Negotiating a commercial real estate lease can be the most challenging part of buying or selling. Yet, negotiating the terms of the deal is necessary for long-term business success.
Our top 5 tips
Additionally, the outcome will define the relationship between the renter and the landlord in the months to come.
Often, successful negotiations occur when both parties cooperate and align expectations. However, the negotiation process takes long, intensive work and can last anywhere from a few days to months. When going into a lease negotiation, it helps to be armed with the knowledge to prepare you for better outcomes – and saving time and money.
Read on to learn some helpful tips to make lease negotiations easier.
Knowing who you will be negotiating with will be imperative to closing the sale. That’s why it’s critical to learn as much about the buyer or seller as possible.
The critical information you’ll need to know is how the person operates on top of the sellers’ expectations and motivations for selling. It’s also imperative that you understand the landlord or renter’s track record. That way, you can look at the potential impacts of a long-term relationship.
Once you understand the other side better, this information will help you build an attractive offer.
One set of data you’ll want to be armed with if you’re contracting a lease is commercial property market standards and leases in your area. Part of negotiating is knowing the costs to get a fair price.
For instance, landlords can make leases more expensive because they’ll price the space by square footage. According to Harvard Business Review, only 75-90% of that space is usable, so you’re paying a higher price for what you’re utilizing. Knowing information like this could give you an advantage in negotiation.
Look to the negotiation as a win-win situation. In a typical settlement, one side aims to get the other side to give up more than they really want to finish the deal. However, successful commercial real estate investors believe that finding a way to help the other side is the best way to win. To negotiate for buying and selling, you have to look past the price and decide which other important factors.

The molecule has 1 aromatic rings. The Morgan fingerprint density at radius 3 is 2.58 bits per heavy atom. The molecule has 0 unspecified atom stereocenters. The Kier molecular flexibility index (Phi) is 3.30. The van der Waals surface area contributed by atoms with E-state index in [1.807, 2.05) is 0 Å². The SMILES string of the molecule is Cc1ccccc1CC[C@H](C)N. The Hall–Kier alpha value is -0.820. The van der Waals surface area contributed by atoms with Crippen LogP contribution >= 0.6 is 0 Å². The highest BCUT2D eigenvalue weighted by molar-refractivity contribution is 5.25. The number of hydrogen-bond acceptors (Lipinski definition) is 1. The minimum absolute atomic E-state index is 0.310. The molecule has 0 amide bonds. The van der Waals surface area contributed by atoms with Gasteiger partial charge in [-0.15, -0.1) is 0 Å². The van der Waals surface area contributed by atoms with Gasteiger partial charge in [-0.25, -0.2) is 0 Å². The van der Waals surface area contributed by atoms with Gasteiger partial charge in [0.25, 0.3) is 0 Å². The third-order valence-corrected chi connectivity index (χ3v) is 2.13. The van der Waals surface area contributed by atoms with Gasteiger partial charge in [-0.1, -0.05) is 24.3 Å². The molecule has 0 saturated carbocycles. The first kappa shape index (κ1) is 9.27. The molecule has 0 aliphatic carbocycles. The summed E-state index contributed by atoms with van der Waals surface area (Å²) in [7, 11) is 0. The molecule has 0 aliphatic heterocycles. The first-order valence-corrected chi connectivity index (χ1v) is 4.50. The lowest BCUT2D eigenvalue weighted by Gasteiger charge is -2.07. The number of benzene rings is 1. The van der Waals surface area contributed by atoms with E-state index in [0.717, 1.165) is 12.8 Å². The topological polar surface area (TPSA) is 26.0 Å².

For instance, the competition is fierce for properties with long-term, low-or no-maintenance leases. So a good strategy is to know what to look for in a property and what sells. Then, you can present a firm offer for buying or selling.
If you are the buyer, you could be overlooking the costs of a multi-year lease. The standard for this type of lease would be a rent increase. The typical growth is about 2-3% annually in today’s market. So it’s essential to get the details on these costs upfront.
Find out if your business will be responsible for these increases to get an estimate. Or, say you have a “net” lease where there are other costs, such as maintenance and rent. You can negotiate the dollar amount caps on the prices or offer slightly higher rent in exchange for the landlord taking on the costs.
You will encounter various clauses within a commercial lease. You must review each of them with your legal counsel to ensure you’re getting the best deal.
For example, after a lease expires, it can be challenging to find a new lease when a business decides to move to a new space. With that in mind, a holdover rent will occur if you stay longer than the lease allows.
Often, the landlord will include a clause that states the business is responsible for up to 250% of the original payment agreement. This could cost your business even more than what you had in the terms beforehand. Experts recommend bringing that down to 125% to negotiate a new deal.
You never know what the future holds, so the more you can change, the more flexibility you have for your business.
However long it takes to lease a commercial property will depend on the negotiation phase and the tenant’s qualifications. So it’s important to keep one thing in mind during negotiations. Emotions can run high, and you can feel like you’re running out of time. It’s best not to let your emotions get the best of you – just remember to remain focused on the task at hand and call upon the skills you’ve gained along the way.
Author Bio: Zac Amos writes about IoT, cybersecurity, and other tech topics, and he works as the Features Editor at ReHack.
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